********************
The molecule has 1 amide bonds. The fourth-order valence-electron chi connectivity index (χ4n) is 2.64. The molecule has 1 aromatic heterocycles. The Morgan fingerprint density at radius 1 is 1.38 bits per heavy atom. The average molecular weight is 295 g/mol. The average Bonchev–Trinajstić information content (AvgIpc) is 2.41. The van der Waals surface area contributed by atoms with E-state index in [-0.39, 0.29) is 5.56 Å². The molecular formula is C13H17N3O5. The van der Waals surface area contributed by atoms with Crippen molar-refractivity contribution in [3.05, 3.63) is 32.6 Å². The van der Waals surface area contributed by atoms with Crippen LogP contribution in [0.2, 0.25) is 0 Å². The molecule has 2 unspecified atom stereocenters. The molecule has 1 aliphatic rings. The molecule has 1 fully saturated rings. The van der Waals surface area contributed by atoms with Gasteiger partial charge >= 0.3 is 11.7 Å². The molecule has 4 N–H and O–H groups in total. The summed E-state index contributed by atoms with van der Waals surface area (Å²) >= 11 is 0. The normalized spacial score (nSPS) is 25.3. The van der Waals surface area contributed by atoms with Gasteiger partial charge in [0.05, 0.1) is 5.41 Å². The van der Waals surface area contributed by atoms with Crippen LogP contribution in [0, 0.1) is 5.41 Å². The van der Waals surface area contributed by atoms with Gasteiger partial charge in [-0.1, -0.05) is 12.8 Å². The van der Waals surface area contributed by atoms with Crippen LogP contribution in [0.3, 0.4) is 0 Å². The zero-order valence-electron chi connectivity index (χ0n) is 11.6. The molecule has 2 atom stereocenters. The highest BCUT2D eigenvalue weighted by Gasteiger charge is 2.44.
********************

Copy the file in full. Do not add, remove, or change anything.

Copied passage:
The molecule has 1 amide bonds. The fourth-order valence-electron chi connectivity index (χ4n) is 2.64. The molecule has 1 aromatic heterocycles. The Morgan fingerprint density at radius 1 is 1.38 bits per heavy atom. The average molecular weight is 295 g/mol. The average Bonchev–Trinajstić information content (AvgIpc) is 2.41. The van der Waals surface area contributed by atoms with E-state index in [-0.39, 0.29) is 5.56 Å². The molecular formula is C13H17N3O5. The van der Waals surface area contributed by atoms with Crippen molar-refractivity contribution in [3.05, 3.63) is 32.6 Å². The van der Waals surface area contributed by atoms with Crippen LogP contribution in [0.2, 0.25) is 0 Å². The molecule has 2 unspecified atom stereocenters. The molecule has 1 aliphatic rings. The molecule has 1 fully saturated rings. The van der Waals surface area contributed by atoms with Gasteiger partial charge >= 0.3 is 11.7 Å². The molecule has 4 N–H and O–H groups in total. The summed E-state index contributed by atoms with van der Waals surface area (Å²) >= 11 is 0. The normalized spacial score (nSPS) is 25.3. The van der Waals surface area contributed by atoms with Gasteiger partial charge in [0.05, 0.1) is 5.41 Å². The van der Waals surface area contributed by atoms with Crippen LogP contribution in [0, 0.1) is 5.41 Å². The van der Waals surface area contributed by atoms with Gasteiger partial charge in [-0.1, -0.05) is 12.8 Å². The van der Waals surface area contributed by atoms with Crippen LogP contribution in [0.3, 0.4) is 0 Å². The zero-order valence-electron chi connectivity index (χ0n) is 11.6. The molecule has 2 atom stereocenters. The highest BCUT2D eigenvalue weighted by Gasteiger charge is 2.44.